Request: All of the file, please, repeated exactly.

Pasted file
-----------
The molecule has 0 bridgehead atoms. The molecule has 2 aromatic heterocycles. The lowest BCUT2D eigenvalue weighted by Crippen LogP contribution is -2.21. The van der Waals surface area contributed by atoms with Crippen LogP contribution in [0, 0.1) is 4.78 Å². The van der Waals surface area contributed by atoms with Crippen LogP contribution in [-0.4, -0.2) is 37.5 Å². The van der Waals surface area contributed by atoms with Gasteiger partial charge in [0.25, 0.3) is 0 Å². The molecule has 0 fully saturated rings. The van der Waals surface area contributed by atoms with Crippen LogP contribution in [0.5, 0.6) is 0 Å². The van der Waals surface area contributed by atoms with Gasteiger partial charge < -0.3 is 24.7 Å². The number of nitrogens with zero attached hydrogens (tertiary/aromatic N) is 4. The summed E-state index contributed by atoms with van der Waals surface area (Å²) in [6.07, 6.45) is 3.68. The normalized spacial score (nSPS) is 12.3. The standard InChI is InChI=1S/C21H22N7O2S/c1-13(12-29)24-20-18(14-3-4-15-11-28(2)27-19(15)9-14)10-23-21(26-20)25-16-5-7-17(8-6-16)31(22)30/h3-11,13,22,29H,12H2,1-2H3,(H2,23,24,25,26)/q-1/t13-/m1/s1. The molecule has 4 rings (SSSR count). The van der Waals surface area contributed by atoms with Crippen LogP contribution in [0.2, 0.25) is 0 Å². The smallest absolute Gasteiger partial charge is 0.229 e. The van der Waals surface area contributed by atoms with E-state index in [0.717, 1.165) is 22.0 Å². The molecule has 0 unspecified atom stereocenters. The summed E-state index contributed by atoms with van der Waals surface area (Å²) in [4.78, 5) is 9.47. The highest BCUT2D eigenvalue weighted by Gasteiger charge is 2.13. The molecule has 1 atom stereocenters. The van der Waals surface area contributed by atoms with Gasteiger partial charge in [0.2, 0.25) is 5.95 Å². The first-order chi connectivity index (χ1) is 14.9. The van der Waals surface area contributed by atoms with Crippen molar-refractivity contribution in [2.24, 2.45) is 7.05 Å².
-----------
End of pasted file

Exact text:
The molecule has 0 bridgehead atoms. The molecule has 2 aromatic heterocycles. The lowest BCUT2D eigenvalue weighted by Crippen LogP contribution is -2.21. The van der Waals surface area contributed by atoms with Crippen LogP contribution in [0, 0.1) is 4.78 Å². The van der Waals surface area contributed by atoms with Crippen LogP contribution in [-0.4, -0.2) is 37.5 Å². The van der Waals surface area contributed by atoms with Gasteiger partial charge in [0.25, 0.3) is 0 Å². The molecule has 0 fully saturated rings. The van der Waals surface area contributed by atoms with Crippen LogP contribution in [0.5, 0.6) is 0 Å². The van der Waals surface area contributed by atoms with Gasteiger partial charge < -0.3 is 24.7 Å². The number of nitrogens with zero attached hydrogens (tertiary/aromatic N) is 4. The summed E-state index contributed by atoms with van der Waals surface area (Å²) in [6.07, 6.45) is 3.68. The normalized spacial score (nSPS) is 12.3. The standard InChI is InChI=1S/C21H22N7O2S/c1-13(12-29)24-20-18(14-3-4-15-11-28(2)27-19(15)9-14)10-23-21(26-20)25-16-5-7-17(8-6-16)31(22)30/h3-11,13,22,29H,12H2,1-2H3,(H2,23,24,25,26)/q-1/t13-/m1/s1. The molecule has 4 rings (SSSR count). The van der Waals surface area contributed by atoms with Crippen LogP contribution in [0.2, 0.25) is 0 Å². The smallest absolute Gasteiger partial charge is 0.229 e. The van der Waals surface area contributed by atoms with E-state index in [0.717, 1.165) is 22.0 Å². The molecule has 0 unspecified atom stereocenters. The summed E-state index contributed by atoms with van der Waals surface area (Å²) in [4.78, 5) is 9.47. The highest BCUT2D eigenvalue weighted by Gasteiger charge is 2.13. The molecule has 1 atom stereocenters. The van der Waals surface area contributed by atoms with Gasteiger partial charge in [0.2, 0.25) is 5.95 Å². The first-order chi connectivity index (χ1) is 14.9. The van der Waals surface area contributed by atoms with Crippen molar-refractivity contribution in [2.24, 2.45) is 7.05 Å².